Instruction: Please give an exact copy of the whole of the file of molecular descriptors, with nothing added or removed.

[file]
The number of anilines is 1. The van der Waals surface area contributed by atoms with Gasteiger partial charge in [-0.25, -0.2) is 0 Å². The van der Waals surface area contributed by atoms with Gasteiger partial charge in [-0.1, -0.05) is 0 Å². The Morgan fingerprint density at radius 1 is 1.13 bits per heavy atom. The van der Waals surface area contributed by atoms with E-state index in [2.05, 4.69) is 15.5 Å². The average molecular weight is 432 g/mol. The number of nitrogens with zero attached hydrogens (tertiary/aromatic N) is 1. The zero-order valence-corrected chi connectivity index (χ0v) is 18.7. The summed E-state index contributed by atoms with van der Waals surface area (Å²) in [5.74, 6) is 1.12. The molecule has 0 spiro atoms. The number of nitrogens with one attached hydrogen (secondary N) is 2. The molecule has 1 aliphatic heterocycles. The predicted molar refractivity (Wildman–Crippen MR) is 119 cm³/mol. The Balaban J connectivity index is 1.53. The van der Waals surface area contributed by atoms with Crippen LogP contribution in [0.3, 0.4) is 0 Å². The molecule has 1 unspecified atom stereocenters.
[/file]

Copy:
The number of anilines is 1. The van der Waals surface area contributed by atoms with Gasteiger partial charge in [-0.25, -0.2) is 0 Å². The van der Waals surface area contributed by atoms with Gasteiger partial charge in [-0.1, -0.05) is 0 Å². The Morgan fingerprint density at radius 1 is 1.13 bits per heavy atom. The van der Waals surface area contributed by atoms with E-state index in [2.05, 4.69) is 15.5 Å². The average molecular weight is 432 g/mol. The number of nitrogens with zero attached hydrogens (tertiary/aromatic N) is 1. The zero-order valence-corrected chi connectivity index (χ0v) is 18.7. The summed E-state index contributed by atoms with van der Waals surface area (Å²) in [5.74, 6) is 1.12. The molecule has 0 spiro atoms. The number of nitrogens with one attached hydrogen (secondary N) is 2. The molecule has 1 aliphatic heterocycles. The predicted molar refractivity (Wildman–Crippen MR) is 119 cm³/mol. The Balaban J connectivity index is 1.53. The van der Waals surface area contributed by atoms with Crippen LogP contribution in [0.3, 0.4) is 0 Å². The molecule has 1 unspecified atom stereocenters.